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Effective Training: Systems, Strategies, and Practices,9780132681605
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Effective Training: Systems, Strategies, and Practices

by ;
Edition:
1st
ISBN13:

9780132681605

ISBN10:
0132681609
Format:
Hardcover
Pub. Date:
8/1/1998
Publisher(s):
Prentice Hall
List Price: $70.00
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Summary

Intended for undergraduate and graduate business courses in Human Resource Development/Training/Management Development. This text helps students understand the process of developing human resources, providing a thorough analysis of training as it relates to organizational objectives and strategies. It emphasizes the conceptual and practical value of developing training programs, with practical examples provided for both large and small organizations.

Table of Contents

Preface xiii
CHAPTER 1 Overview of Training in Organizations
1(29)
Learning Objectives
1(2)
Overview of Training
3(6)
Terminology
4(5)
The Role of Training in Organizations
9(5)
Training, budgets, and management responsibilities
10(2)
Strategy, training, and organizational development
12(2)
ISO 9000 and training
14(1)
Structure of Training Organizations
14(5)
Training as part of the HR function
14(2)
The training organization
16(1)
Training in large and small businesses
17(2)
A Training Process Model
19(6)
Open systems
19(1)
Training as an open system
20(5)
Key Roles and Competencies
25(5)
Development of professional competencies
25(5)
CHAPTER 2 Strategic Planning, Training, and OD
30(50)
Learning Objectives
30(3)
Overview
33(2)
Strategic Planning Process
35(18)
Organizational mission
36(1)
Strategy
36(2)
Strategic contingencies
38(3)
Proactive and reactive strategy
41(1)
Matching internal to external strategy
42(2)
HR and HRD influences on competitive strategy
44(6)
What about small business?
50(3)
HRD's Role in Supporting Strategy
53(9)
Developing an HRD strategy
53(4)
The training environment and amount of centralization
57(1)
Some strategic training alternatives
58(4)
OD, Strategy, and Training
62(18)
OD and strategy
62(5)
Levels of internal change and resistance
67(1)
Training and OD
68(12)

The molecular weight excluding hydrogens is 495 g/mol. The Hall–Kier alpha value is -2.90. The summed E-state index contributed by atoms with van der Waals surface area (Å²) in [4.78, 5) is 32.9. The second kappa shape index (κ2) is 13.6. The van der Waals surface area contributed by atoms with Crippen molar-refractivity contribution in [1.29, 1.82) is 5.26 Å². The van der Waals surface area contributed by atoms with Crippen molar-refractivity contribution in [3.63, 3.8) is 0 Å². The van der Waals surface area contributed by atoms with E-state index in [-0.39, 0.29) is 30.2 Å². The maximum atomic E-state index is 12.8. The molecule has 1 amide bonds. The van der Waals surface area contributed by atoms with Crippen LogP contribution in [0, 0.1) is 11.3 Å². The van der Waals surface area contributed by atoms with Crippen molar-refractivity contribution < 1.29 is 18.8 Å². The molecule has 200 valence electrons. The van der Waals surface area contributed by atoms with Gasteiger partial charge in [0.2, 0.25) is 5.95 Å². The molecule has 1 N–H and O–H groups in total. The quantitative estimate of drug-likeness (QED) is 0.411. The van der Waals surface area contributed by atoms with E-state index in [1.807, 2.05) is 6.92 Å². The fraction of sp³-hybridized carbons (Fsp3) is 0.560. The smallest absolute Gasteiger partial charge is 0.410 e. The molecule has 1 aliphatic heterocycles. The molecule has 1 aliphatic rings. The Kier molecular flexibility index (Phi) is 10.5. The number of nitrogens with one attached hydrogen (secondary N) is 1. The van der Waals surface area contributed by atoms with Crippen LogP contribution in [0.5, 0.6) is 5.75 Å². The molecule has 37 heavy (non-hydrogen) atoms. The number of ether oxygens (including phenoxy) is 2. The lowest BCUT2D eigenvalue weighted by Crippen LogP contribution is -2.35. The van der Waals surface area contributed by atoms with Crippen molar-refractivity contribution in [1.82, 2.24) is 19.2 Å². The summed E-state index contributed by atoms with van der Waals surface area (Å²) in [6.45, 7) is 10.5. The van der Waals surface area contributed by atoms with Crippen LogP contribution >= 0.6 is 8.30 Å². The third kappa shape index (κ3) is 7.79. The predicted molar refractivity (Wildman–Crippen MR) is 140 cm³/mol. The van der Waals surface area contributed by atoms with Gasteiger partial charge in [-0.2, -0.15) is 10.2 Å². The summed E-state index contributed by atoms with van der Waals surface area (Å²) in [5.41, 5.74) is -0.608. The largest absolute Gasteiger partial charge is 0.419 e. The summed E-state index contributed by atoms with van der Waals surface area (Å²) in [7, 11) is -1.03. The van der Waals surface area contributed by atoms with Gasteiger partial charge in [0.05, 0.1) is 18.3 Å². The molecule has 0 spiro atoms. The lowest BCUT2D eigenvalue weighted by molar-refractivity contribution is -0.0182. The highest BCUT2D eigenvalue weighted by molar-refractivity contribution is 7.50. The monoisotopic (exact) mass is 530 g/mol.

CHAPTER 3 Learning, Motivation, and Performance
80(46)
Learning Objectives
80(3)
A Few Words about Theory
83(2)
Understanding Motivation and Performance
85(10)
Motivation: why do they act like that?
86(8)
Self-efficacy and motivation
94(1)
Understanding Learning
95(4)
What is learning?
95(4)
Two Integrative Theories of Learning
99(14)
Gagne's learning types
99(12)
Social learning theory
111(2)
Why Are They Resisting and What Can I Do about It?
113(4)
Motivation to learn
114(2)
Training that motivates adults to learn
116(1)
Individual Differences Related to Learning
117(9)
CHAPTER 4 Needs Analysis
126(57)
Learning Objectives
126(1)
Why Conduct a Needs Analysis?
127(2)
The Framework for Conducting a TNA
129(33)
Organizational analysis
131(5)
Operational analysis
136(17)
Person analysis
153(8)
Gathering TNA data
161(1)
Outcomes of TNA
162(3)
Nontraining needs
162(2)
Training needs
164(1)
Approach to TNA
165(7)
Proactive TNA
165(4)
Reactive TNA
169(2)
Reactive versus proactive
171(1)
The Small Business
172(1)
Assistance for small business
173(1)
TNA and Design
173(10)
CHAPTER 5 Training Design
183(38)
Learning Objectives
183(1)
Developing Objectives
184(4)
Identifying objectives
185(3)
Advantages of Training Objectives
188(1)
The trainee
188(1)
The training designer
188(1)
The trainer
189(1)
Training evaluator
189(1)
Organizational Constraints
189(3)
Organizational/environmental constraints
190(1)
Trainee population
191(1)
Facilitation of Learning: Focus on the Trainee
192(6)
KSAs (Individual differences)
192(1)
Motivation of trainee
193(4)
Classical conditioning and reinforcement (the environment)
197(1)
Goal setting
197(1)
Facilitation of Learning: Focus on Training Design
198(5)
Attention/expectancy
199(1)
Retention
200(3)
Facilitation of Transfer: Focus on Training Design
203(6)
Conditions of practice
204(2)
Maximize similarity
206(1)
Vary the situation
206(1)